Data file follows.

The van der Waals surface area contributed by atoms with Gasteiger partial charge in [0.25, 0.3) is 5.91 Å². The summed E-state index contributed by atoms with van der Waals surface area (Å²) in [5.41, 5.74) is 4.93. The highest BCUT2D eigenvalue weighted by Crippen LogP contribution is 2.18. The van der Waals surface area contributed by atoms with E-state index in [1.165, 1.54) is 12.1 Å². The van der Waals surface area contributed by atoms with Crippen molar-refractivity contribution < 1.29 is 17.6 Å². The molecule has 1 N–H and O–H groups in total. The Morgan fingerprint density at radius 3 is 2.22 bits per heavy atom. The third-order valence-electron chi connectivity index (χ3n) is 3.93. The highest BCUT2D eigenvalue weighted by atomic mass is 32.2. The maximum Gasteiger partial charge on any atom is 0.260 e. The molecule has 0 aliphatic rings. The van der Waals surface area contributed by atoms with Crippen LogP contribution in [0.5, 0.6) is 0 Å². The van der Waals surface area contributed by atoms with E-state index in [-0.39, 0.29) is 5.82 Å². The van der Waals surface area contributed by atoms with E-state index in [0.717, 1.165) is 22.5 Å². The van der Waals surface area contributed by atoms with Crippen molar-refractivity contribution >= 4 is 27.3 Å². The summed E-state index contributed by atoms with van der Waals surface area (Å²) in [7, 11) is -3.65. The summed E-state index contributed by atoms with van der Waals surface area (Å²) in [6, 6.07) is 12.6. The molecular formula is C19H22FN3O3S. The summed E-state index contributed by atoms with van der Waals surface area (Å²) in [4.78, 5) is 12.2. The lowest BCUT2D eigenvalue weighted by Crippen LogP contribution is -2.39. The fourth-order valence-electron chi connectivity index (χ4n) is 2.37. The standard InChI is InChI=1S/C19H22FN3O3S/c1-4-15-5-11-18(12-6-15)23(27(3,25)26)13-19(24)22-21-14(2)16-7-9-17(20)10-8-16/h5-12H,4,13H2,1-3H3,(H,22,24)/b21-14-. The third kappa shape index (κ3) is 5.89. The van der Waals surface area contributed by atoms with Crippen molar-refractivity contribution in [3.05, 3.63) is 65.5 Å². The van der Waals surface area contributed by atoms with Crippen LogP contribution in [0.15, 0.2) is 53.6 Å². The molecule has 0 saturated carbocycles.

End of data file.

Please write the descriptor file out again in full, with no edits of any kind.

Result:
The van der Waals surface area contributed by atoms with Gasteiger partial charge in [0.25, 0.3) is 5.91 Å². The summed E-state index contributed by atoms with van der Waals surface area (Å²) in [5.41, 5.74) is 4.93. The highest BCUT2D eigenvalue weighted by Crippen LogP contribution is 2.18. The van der Waals surface area contributed by atoms with E-state index in [1.165, 1.54) is 12.1 Å². The van der Waals surface area contributed by atoms with Crippen molar-refractivity contribution < 1.29 is 17.6 Å². The molecule has 1 N–H and O–H groups in total. The Morgan fingerprint density at radius 3 is 2.22 bits per heavy atom. The third-order valence-electron chi connectivity index (χ3n) is 3.93. The highest BCUT2D eigenvalue weighted by atomic mass is 32.2. The maximum Gasteiger partial charge on any atom is 0.260 e. The molecule has 0 aliphatic rings. The van der Waals surface area contributed by atoms with Crippen LogP contribution in [0.5, 0.6) is 0 Å². The van der Waals surface area contributed by atoms with E-state index in [-0.39, 0.29) is 5.82 Å². The van der Waals surface area contributed by atoms with E-state index in [0.717, 1.165) is 22.5 Å². The van der Waals surface area contributed by atoms with Crippen molar-refractivity contribution >= 4 is 27.3 Å². The summed E-state index contributed by atoms with van der Waals surface area (Å²) in [7, 11) is -3.65. The summed E-state index contributed by atoms with van der Waals surface area (Å²) in [6, 6.07) is 12.6. The molecular formula is C19H22FN3O3S. The summed E-state index contributed by atoms with van der Waals surface area (Å²) in [4.78, 5) is 12.2. The lowest BCUT2D eigenvalue weighted by Crippen LogP contribution is -2.39. The fourth-order valence-electron chi connectivity index (χ4n) is 2.37. The standard InChI is InChI=1S/C19H22FN3O3S/c1-4-15-5-11-18(12-6-15)23(27(3,25)26)13-19(24)22-21-14(2)16-7-9-17(20)10-8-16/h5-12H,4,13H2,1-3H3,(H,22,24)/b21-14-. The third kappa shape index (κ3) is 5.89. The van der Waals surface area contributed by atoms with Crippen molar-refractivity contribution in [3.05, 3.63) is 65.5 Å². The van der Waals surface area contributed by atoms with Crippen LogP contribution in [0.15, 0.2) is 53.6 Å². The molecule has 0 saturated carbocycles.